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Lifewire / Benjamin Zeman
Very bright display
Max projection of 300 inches
Good color representation
Manual vertical angle adjustment
No feet adjustment to level the projector
The Vankyo V600 is a very bright 4500-lumen projector with a huge display size and plenty of connectivity options. It has only a few minor flaws and it outperforms many other projectors in its class.
We purchased the Vankyo V600 so our expert reviewer could thoroughly test and assess it. Keep reading for our full product review.
The Vankyo V600 is a relatively high-end, powerful LED projector suitable for business presentations and home theaters. We ran it through a battery of tests to take a look at the design, setup process, image quality, audio quality, features, and overall performance. Although the Vankyo V600 has a few things we didn’t like, overall we found it to be a great, high-performance option when compared to other projectors like it.
The Vankyo V600 honestly isn’t the nicest looking projector we’ve used. It’s very… rectangular. At first, it’s aesthetic made us worried that Vankyo had released a cheap product at a higher price point. When we unboxed it, we were surprised by how simple it’s appearance was, especially when compared to other Vankyo projectors like the Leisure series. They have more curves and nicer-looking user interfaces. The Vankyo V600 kind of looks like the designer was on vacation.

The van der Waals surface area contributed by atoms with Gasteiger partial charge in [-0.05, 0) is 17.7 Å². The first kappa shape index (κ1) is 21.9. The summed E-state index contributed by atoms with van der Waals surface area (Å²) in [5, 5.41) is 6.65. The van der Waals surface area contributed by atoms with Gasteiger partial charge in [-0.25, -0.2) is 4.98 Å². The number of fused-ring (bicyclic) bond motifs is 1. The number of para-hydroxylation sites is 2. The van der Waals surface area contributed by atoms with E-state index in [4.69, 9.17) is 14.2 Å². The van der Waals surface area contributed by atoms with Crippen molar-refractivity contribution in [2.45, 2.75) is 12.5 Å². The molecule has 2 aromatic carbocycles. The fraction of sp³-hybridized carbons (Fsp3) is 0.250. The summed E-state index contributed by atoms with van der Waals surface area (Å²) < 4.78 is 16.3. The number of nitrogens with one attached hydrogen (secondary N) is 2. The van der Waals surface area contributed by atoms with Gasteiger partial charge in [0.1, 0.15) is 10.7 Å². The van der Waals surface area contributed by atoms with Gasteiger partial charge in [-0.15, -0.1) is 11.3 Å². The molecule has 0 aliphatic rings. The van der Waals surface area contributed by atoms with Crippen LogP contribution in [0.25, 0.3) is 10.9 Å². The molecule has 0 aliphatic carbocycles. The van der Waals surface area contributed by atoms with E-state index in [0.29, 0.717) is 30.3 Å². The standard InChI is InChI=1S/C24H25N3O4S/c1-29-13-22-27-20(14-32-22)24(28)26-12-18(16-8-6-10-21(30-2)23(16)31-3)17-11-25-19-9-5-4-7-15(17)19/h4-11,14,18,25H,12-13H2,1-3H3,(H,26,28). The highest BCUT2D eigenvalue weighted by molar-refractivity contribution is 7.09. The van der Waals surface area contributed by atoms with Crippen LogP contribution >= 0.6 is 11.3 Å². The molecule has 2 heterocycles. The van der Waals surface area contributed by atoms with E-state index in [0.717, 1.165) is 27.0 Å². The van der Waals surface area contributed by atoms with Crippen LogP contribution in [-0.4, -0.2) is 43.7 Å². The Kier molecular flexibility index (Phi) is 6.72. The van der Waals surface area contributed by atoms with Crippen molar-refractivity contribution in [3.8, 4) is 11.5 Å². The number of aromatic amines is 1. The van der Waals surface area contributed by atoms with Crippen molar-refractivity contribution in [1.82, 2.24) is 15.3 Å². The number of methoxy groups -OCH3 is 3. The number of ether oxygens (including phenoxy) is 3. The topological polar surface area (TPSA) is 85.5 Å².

On the right side of the projector, there’s an SD card slot, 3.5mm AV jack, and 3.5mm headphone jack. On the back are power, VGA, two USB, and two HDMI ports. There are also ventilation grates on the bottom and sides of the projector. Although it looks like a good ventilation design, we still found the projector gets pretty hot after about half an hour of use.
Like most projectors, we found the setup process for the Vankyo V600 very simple and intuitive. The menu is easy to navigate and understand and most people are going to be connected by HDMI or VGA. Both are plug and play—simply connect one end of the cable to the projector and the other end to your computer.
We plugged the projector in, removed the lens cap, connected to our laptop with the HDMI cable, hit the auto input search button, and immediately saw our computer desktop projected onto our wall. We used the small thumbscrew on the bottom to angle the projector up, focused the lens and then adjusted the keystone to compensate for the image distortion. Unlike a lot of other projectors we’ve used, the default settings looked great to us without having to make a bunch of adjustments.
In addition to the usual movies and TV shows, we also tried loading up some Google Slides presentations and were very happy with the brightness and clarity, especially in a relatively well-lit room. We can definitely recommend this projector for presentations.
The most important aspect of any projector is image quality, and the 1080p Full HD resolution that the Vankyo V600 delivers is impressive. We were able to easily get a crystal-clear image with the focus adjustment dial. Plus, we didn’t feel like we had to make any adjustments to the default settings and really enjoyed both the clarity and color representation.
We didn’t feel like we had to make any adjustments to the default settings and really enjoyed both the clarity and color representation.
Movie subtitles and text in our business presentations were very legible and easy to read. Colors were well-represented and there are plenty of menu options to adjust the image if you want to.
The 15-degree keystone correction works as it should, but we were disappointed there was no horizontal correction—this just means you have to point the projector directly at the projection surface and not off to the side in order to get an undistorted image.